Sulin Sardoschau (Humboldt University). Philipp Jaschke (IAB) and Marco Tabellini (Harvard)
Do refugees converge to local culture? Evidence from German regions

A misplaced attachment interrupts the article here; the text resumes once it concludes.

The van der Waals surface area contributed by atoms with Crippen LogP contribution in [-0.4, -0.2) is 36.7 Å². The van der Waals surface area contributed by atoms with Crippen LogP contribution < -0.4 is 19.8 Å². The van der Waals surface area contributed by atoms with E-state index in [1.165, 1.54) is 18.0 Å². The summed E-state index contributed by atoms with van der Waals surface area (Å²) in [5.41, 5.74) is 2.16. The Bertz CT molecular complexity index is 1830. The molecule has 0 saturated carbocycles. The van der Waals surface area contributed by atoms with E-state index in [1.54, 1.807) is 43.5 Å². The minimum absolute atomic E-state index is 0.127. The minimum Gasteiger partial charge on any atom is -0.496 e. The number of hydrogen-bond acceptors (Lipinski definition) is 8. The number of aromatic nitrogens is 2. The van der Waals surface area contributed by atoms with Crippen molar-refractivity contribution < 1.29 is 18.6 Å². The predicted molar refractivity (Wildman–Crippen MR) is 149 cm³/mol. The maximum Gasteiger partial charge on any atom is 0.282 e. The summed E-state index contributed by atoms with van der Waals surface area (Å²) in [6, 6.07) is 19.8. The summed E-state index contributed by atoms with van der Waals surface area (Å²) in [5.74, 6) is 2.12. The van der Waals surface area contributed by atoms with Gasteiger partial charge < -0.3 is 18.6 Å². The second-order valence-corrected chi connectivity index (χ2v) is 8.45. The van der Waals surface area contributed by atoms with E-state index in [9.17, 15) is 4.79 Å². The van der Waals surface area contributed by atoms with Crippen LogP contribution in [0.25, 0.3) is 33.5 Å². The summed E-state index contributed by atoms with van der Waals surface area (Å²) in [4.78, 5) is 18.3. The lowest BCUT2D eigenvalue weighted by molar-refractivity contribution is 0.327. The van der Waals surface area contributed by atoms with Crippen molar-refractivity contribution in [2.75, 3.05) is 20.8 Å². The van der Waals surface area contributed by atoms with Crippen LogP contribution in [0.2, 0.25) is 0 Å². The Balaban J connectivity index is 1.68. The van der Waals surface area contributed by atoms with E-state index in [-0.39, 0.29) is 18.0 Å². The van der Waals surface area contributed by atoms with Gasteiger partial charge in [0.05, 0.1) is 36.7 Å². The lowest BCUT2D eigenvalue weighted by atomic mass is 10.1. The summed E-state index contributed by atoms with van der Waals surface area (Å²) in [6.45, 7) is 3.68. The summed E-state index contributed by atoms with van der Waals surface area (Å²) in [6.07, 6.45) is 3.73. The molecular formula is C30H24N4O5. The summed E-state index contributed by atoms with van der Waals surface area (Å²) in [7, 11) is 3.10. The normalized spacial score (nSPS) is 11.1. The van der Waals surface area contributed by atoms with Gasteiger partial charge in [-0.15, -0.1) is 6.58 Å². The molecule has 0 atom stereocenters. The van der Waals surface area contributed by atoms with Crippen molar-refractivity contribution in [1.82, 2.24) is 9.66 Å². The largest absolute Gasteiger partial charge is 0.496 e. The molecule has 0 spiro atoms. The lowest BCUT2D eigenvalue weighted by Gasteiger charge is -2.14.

This paper studies the adoption of local preferences and norms by refugees over time. Exploiting plausibly exogenous variation in the allocation of refugees across German regions between 2013 and 2018, we examine the path of their convergence towards local culture in the short-run. We assemble a novel data set on values, habits, and preferences for 8,000 refugees, and combine it with information on more than 34,000 locals. We find strong evidence that refugees converge asymptotically to local culture, closing the gap by 5% every year. This effect is stronger for regions that are culturally more distinct from national culture and more internally homogeneous. We also provide evidence that refugees’ cultural convergence is faster where support for anti-immigrant parties is stronger, where there are more hate-crimes against refugees, and where locals are less open to diversity – patterns consistent with what we label the “threat hypothesis”. While threat environments speed up refugees’ efforts to assimilate to local culture, they slow down economic integration.